Pick 5, Pack 1 – [c]Spire of Industry[/c]: This pick will likely generate some discussion on the comments. Given what we had taken up to this point, Decommission is almost certainly the correct pick for our deck. What we have to consider as non-professional players on a budget, attempting to extract as much value out of each draft is when to rare draft. I’m pretty comfortable in my decision here to take the 2.5 ticket rare over a replaceable sideboard card.
The viability of rare drafting on Magic Online may be worth an article all of its own in the future should there be sufficient interest.
Pick 6, Pack 1 – [c]Bastion Inventor[/c]: Something I have noticed from the less experienced drafters in my local playgroup is how quickly they lock into two colours. Whilst I can understand settling into one as quickly as possible, I think it is vitally important to try and remain as open to what might be open for your second colour for as long as you can. This ended up being very relevant as this draft went on.
Pick 3, Pack 2 – [c]Battle at the Bridge[/c]: This pick with hindsight is so clearly Battle over [c]Caught in the Brights[/c] and I don’t even think it’s that close. I am glad I made the right pick in the end but it shouldn’t have take so long to get there. As a matter of fact, there’s an argument to me made that if I was going to go for a white card here, it should have been [c]Hidden Stockpile[/c], not the white removal.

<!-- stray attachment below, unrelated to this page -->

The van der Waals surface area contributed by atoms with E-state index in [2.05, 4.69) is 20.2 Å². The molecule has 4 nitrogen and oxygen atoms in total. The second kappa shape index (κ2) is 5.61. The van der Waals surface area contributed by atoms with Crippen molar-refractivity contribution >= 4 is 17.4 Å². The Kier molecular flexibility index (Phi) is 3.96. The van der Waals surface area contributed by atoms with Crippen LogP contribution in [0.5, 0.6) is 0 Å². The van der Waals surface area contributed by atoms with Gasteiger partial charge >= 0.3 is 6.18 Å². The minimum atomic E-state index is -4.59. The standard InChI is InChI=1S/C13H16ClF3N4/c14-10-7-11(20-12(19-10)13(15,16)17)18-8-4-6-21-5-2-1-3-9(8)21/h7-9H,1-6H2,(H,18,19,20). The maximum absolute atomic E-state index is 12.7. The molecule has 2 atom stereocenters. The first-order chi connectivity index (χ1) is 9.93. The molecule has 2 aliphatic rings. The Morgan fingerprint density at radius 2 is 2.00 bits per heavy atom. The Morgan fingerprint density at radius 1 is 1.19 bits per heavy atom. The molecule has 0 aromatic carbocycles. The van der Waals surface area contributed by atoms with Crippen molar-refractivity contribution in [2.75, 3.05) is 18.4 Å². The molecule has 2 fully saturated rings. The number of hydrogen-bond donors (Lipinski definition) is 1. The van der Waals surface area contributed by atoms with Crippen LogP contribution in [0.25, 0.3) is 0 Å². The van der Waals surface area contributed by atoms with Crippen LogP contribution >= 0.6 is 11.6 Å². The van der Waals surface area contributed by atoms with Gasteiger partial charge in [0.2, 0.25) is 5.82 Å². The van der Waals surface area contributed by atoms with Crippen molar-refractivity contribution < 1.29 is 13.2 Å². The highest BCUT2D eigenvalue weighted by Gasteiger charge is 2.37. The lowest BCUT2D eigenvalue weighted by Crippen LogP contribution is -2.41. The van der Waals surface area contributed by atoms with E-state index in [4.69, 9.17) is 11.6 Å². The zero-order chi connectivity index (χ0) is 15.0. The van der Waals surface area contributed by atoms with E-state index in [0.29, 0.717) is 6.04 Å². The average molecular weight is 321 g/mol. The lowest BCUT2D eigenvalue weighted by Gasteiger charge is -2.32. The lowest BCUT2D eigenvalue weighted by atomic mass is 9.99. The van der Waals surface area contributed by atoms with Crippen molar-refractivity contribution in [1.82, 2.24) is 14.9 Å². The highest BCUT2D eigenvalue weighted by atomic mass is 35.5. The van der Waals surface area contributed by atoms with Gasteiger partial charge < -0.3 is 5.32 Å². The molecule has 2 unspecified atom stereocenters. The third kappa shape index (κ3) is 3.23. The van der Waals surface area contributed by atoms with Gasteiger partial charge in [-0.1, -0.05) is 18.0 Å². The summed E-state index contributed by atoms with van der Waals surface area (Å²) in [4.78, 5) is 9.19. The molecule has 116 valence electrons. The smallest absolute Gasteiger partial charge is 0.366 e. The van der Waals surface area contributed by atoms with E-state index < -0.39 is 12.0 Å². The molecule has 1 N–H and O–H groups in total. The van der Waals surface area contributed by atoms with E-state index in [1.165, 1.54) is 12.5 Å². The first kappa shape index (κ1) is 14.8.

Pick 6, Pack 2 – [c]Aether Poisoner[/c]: This is such a close pick between the Poisoner and the [c]Maulfist Revolutionary[/c]. In a vacuum, the latter is the stronger card for sure but I am still reasonably comfortable with this decision given the importance of artifacts for my deck. Would love to hear your thoughts on this pick in the comments.
Pick 3, Pack 3 – [c]Kujar Seedsculptor[/c]: I’m fairly confident this is just an outright mispick. We already have [c]Unbridled Growth[/c], [c]Spire of Industry[/c] and [c]Prophetic Prism[/c] so splashing for the [c]Unlicensed Disintegration[/c] would have been straightforward. I have a tendency to avoid splashing in an attempt to keep my decks consistent but with three ways to generate the required red mana without running a single Mountain in my deck, there is no excuse.
Pick 4, Pack 3 – [c]Cultivator of Blades[/c]: The second mispick in a row – by this point, my deck didn’t need large casting cost, splashy finishers. It needed the two and three drops to ensure I made it deep enough into the game to cast my impact cards. As such, [c]Dhund Operative[/c] is the clear pick here.